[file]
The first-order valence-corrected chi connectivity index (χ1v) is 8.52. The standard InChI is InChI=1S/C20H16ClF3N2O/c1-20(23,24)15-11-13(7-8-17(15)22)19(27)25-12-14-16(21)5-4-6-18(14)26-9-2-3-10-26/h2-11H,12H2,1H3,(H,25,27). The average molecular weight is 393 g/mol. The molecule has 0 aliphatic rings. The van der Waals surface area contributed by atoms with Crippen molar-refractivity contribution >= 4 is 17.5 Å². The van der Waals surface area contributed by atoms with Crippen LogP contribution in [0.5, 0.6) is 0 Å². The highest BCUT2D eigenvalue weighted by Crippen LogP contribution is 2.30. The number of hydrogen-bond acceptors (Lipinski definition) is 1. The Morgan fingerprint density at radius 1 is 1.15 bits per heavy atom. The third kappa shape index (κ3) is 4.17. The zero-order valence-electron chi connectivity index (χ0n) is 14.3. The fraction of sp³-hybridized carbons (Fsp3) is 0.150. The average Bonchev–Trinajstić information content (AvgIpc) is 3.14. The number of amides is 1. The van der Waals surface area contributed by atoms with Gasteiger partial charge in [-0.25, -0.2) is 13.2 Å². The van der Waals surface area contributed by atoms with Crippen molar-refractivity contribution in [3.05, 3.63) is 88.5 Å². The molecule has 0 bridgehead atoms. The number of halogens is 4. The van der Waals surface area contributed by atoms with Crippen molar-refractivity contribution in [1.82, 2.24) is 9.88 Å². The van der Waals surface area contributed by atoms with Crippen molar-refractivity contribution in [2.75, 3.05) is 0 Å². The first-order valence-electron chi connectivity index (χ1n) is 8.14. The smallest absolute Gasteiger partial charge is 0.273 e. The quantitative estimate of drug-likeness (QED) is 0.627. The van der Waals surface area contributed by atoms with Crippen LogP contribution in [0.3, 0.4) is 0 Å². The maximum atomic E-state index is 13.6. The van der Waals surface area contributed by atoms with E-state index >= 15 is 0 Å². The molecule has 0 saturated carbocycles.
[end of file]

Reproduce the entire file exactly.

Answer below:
The first-order valence-corrected chi connectivity index (χ1v) is 8.52. The standard InChI is InChI=1S/C20H16ClF3N2O/c1-20(23,24)15-11-13(7-8-17(15)22)19(27)25-12-14-16(21)5-4-6-18(14)26-9-2-3-10-26/h2-11H,12H2,1H3,(H,25,27). The average molecular weight is 393 g/mol. The molecule has 0 aliphatic rings. The van der Waals surface area contributed by atoms with Crippen molar-refractivity contribution >= 4 is 17.5 Å². The van der Waals surface area contributed by atoms with Crippen LogP contribution in [0.5, 0.6) is 0 Å². The highest BCUT2D eigenvalue weighted by Crippen LogP contribution is 2.30. The number of hydrogen-bond acceptors (Lipinski definition) is 1. The Morgan fingerprint density at radius 1 is 1.15 bits per heavy atom. The third kappa shape index (κ3) is 4.17. The zero-order valence-electron chi connectivity index (χ0n) is 14.3. The fraction of sp³-hybridized carbons (Fsp3) is 0.150. The average Bonchev–Trinajstić information content (AvgIpc) is 3.14. The number of amides is 1. The van der Waals surface area contributed by atoms with Gasteiger partial charge in [-0.25, -0.2) is 13.2 Å². The van der Waals surface area contributed by atoms with Crippen molar-refractivity contribution in [3.05, 3.63) is 88.5 Å². The molecule has 0 bridgehead atoms. The number of halogens is 4. The van der Waals surface area contributed by atoms with Crippen molar-refractivity contribution in [1.82, 2.24) is 9.88 Å². The van der Waals surface area contributed by atoms with Crippen molar-refractivity contribution in [2.75, 3.05) is 0 Å². The first-order valence-electron chi connectivity index (χ1n) is 8.14. The smallest absolute Gasteiger partial charge is 0.273 e. The quantitative estimate of drug-likeness (QED) is 0.627. The van der Waals surface area contributed by atoms with Crippen LogP contribution in [0.3, 0.4) is 0 Å². The maximum atomic E-state index is 13.6. The van der Waals surface area contributed by atoms with E-state index >= 15 is 0 Å². The molecule has 0 saturated carbocycles.